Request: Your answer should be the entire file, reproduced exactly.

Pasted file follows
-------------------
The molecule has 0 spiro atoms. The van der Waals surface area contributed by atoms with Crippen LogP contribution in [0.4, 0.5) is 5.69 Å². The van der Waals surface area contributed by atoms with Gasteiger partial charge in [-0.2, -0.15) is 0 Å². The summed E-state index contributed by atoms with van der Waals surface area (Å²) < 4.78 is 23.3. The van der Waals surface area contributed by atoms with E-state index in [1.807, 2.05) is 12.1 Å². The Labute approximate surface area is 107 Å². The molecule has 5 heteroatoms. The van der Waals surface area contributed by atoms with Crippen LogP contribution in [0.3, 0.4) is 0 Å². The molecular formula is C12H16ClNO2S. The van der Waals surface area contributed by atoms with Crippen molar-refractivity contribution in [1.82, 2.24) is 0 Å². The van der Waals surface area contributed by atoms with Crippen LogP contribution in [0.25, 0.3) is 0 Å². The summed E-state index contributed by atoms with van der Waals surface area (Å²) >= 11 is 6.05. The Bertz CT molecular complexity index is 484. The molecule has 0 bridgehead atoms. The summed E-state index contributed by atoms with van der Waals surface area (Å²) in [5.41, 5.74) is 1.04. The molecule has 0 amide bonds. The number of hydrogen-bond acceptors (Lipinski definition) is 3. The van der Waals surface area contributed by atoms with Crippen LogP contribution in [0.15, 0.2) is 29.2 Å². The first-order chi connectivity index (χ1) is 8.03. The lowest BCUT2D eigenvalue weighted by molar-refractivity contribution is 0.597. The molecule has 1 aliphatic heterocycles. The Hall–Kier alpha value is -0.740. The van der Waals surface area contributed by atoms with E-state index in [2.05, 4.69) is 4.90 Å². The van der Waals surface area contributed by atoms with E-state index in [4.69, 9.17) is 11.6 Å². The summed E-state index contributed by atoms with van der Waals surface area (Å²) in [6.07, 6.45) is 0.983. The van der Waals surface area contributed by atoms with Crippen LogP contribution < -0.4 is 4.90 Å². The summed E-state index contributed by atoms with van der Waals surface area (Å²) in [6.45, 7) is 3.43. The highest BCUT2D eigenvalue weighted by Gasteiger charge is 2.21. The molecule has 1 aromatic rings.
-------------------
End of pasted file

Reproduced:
The molecule has 0 spiro atoms. The van der Waals surface area contributed by atoms with Crippen LogP contribution in [0.4, 0.5) is 5.69 Å². The van der Waals surface area contributed by atoms with Gasteiger partial charge in [-0.2, -0.15) is 0 Å². The summed E-state index contributed by atoms with van der Waals surface area (Å²) < 4.78 is 23.3. The van der Waals surface area contributed by atoms with E-state index in [1.807, 2.05) is 12.1 Å². The Labute approximate surface area is 107 Å². The molecule has 5 heteroatoms. The van der Waals surface area contributed by atoms with Crippen LogP contribution in [0.3, 0.4) is 0 Å². The molecular formula is C12H16ClNO2S. The van der Waals surface area contributed by atoms with Crippen molar-refractivity contribution in [1.82, 2.24) is 0 Å². The van der Waals surface area contributed by atoms with Crippen LogP contribution in [0.25, 0.3) is 0 Å². The summed E-state index contributed by atoms with van der Waals surface area (Å²) >= 11 is 6.05. The Bertz CT molecular complexity index is 484. The molecule has 0 bridgehead atoms. The summed E-state index contributed by atoms with van der Waals surface area (Å²) in [5.41, 5.74) is 1.04. The molecule has 0 amide bonds. The number of hydrogen-bond acceptors (Lipinski definition) is 3. The van der Waals surface area contributed by atoms with Crippen LogP contribution in [0.15, 0.2) is 29.2 Å². The first-order chi connectivity index (χ1) is 8.03. The lowest BCUT2D eigenvalue weighted by molar-refractivity contribution is 0.597. The molecule has 1 aliphatic heterocycles. The Hall–Kier alpha value is -0.740. The van der Waals surface area contributed by atoms with E-state index in [2.05, 4.69) is 4.90 Å². The van der Waals surface area contributed by atoms with E-state index in [4.69, 9.17) is 11.6 Å². The summed E-state index contributed by atoms with van der Waals surface area (Å²) in [6.07, 6.45) is 0.983. The van der Waals surface area contributed by atoms with Crippen LogP contribution < -0.4 is 4.90 Å². The summed E-state index contributed by atoms with van der Waals surface area (Å²) in [6.45, 7) is 3.43. The highest BCUT2D eigenvalue weighted by Gasteiger charge is 2.21. The molecule has 1 aromatic rings.